Total Pageviews

Sunday, January 4, 2015

January nutritional non-sense

In this morning’s Sunday Independent magazine (Sunday, January 4th), there is a half page article entitled “Supercharge your diet” by Dr Johnny Bowden, described in the article as a weight-loss expert. I have picked out a few of his statements to comment on.
Under the heading “Protein planning”, he makes the following statement: “Many protein-rich foods – tuna, avocado, chicken- also contain the amino acid tyrosine, which leaves you feeling wide awake”. Now if you consult the USDA Food Composition Tables[1] and specifically search for tyrosine, you find that all foods that contain protein must contain tyrosine. Quite simply, proteins may vary in their level of tyrosine, but if it’s a protein, it has to have the amino acid tyrosine. Its actually hard to understand why these three foods were mentioned. For example, both cod and shellfish have more tyrosine than tuna and turkey has more tyrosine than chicken. So, if you buy into the idea that tyrosine “leaves you feeling wide awake” then any protein rich food will suffice. Now it’s worth delving into the literature to see what the true science oracle has to say about tyrosine and alertness. One study deprived subjects of sleep and subjected them to a battery of mental tests on the night the study began[2]. They would remain awake for 24 hours in total. Half were given a placebo (starch) and the other half was given tyrosine at the level of 0.15g per kg of body weight. Tyrosine improved alertness in these sleep-deprived subjects, which lasted about 3 hours. So, if you are sleep deprived for 24 hours and want to get the three hour boost from tyrosine, the equivalent dose of roasted chicken (meat only) is about 10 servings a day, each weighing 140 g. That is 1.4 kg of roast chicken and that accounts for nearly 2,400 calories. It sort of reminds me of Cool Hand Luke!

Moving on, Dr Johnny also advocates that we “Cut the carbs”. He writes thus: “Halving your carbohydrate intake will increase your vitality and energy…Carbs cause a rapid rise and fall in blood glucose, resulting in a ‘crashed’ feeling of lethargy and fatigue”. In another section entitled “Get off sugar” he writes: “The number-one drainer of energy is sugar”. I am in nutrition a long time and the concept of a “drain” is one I’m not familiar with so I can’t comment or explain on what exactly this “drain” is. So let’s think about carbs and vitality. The average person apportions their caloric expenditure as follows: 70% as basal metabolic rate accounting for the functioning of essential organs such as the heart, lungs, liver, spleen, bone marrow, brain, gut etc.; 20% as physical activity; 10% as the thermic effect of food, that is, the cost of digestion, absorption and distribution of the components of a meal. The brain alone accounts for about 20% of total daily energy use (its as high as 75% in newborns). So which tires us most, the brain or physical activity, both of which account for 20% of daily caloric intake? Now the brain is an obligate glucose consumer so it will only ever use glucose in the course of a normal day and it consumes a staggering 6 grams of glucose per hour, equivalent to 144 g/d[3]. Our National Nutrition surveys here in Ireland show that we eat 230 g/d of carbohydrate so halving that would lead to an intake of 115g/d which is only about 80% of our brain needs[4]. So my frank view of halving carbohydrate intake is that it would quite likely lead to lethargy than vitality.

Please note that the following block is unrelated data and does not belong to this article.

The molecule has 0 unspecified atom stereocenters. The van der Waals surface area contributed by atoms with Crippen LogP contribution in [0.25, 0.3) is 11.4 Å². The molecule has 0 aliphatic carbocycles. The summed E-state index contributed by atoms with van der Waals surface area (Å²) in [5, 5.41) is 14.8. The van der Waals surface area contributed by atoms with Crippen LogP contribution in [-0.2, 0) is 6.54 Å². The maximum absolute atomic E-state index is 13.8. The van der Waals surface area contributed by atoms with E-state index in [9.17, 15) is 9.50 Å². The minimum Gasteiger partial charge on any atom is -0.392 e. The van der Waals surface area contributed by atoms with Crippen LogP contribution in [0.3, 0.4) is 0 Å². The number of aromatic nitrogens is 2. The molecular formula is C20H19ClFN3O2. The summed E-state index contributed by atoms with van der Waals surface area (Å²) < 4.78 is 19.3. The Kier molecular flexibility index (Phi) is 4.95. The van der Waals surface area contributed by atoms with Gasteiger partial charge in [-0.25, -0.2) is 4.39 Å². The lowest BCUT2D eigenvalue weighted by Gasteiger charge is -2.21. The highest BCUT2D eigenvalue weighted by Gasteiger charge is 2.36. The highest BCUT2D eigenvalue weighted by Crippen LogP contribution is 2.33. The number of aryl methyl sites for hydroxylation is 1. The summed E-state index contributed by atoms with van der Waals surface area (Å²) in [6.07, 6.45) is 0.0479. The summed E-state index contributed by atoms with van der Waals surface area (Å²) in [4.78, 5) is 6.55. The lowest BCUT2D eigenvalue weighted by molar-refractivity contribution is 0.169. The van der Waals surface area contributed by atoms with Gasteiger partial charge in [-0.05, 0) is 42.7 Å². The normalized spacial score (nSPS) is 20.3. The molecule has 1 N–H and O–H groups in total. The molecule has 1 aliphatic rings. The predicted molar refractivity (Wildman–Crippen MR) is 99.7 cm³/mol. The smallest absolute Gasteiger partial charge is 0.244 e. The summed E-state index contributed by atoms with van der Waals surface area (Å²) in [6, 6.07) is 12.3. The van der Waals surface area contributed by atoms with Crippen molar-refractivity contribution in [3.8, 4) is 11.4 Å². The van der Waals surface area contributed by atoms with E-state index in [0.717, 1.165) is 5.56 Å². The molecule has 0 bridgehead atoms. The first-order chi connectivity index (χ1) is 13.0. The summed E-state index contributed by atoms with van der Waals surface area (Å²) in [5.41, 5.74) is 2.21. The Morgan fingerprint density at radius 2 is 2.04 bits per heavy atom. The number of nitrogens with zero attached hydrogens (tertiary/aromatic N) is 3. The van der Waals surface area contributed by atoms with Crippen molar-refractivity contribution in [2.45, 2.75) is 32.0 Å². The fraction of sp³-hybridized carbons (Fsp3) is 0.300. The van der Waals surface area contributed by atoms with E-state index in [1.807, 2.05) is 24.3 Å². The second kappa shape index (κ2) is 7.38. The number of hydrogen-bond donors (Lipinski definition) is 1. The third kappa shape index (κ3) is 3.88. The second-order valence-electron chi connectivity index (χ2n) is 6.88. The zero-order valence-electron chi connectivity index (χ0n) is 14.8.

Finally, I’d like to comment on the section entitled “Raw materials”. Here, Dr Johnny states that: “A lot of beneficial nutrients and enzymes found in raw foods are destroyed by high heat”. Yes, there are enzymes in plant and animal foods and because all, and I mean all enzymes are proteins, the relevant enzymes in plant and animal foods were synthesised in those foods according to the genetic code of the relevant animal or plant. These genetic codes are very different from ours and, if whole proteins that are not synthesised according to our genetic code cross our gut barrier and enter our blood system, we get an immune reaction. The immune reaction might go unnoticed or it might induce an allergy all the way up to a life threatening anaphylactic reaction. Just to be sure that this doesn’t happen we have our own enzymes in the gut, which break down the plant and animal food enzymes into their constituent amino acids. We absorb these and then re-assemble them according to our genetic code.  So, dear readers, the last thing you want to encounter is the absorption intact of animal and plant food proteins. This warning does not apply to cannibals by the way since they ingest their own species. Enough January nutrition non-sense!

[2] Neri, DF et al (1995) Aviat Space Envir Med, 66, 313-319
[3] Macdonald IA et al (2013) AJCN, 98, 633-634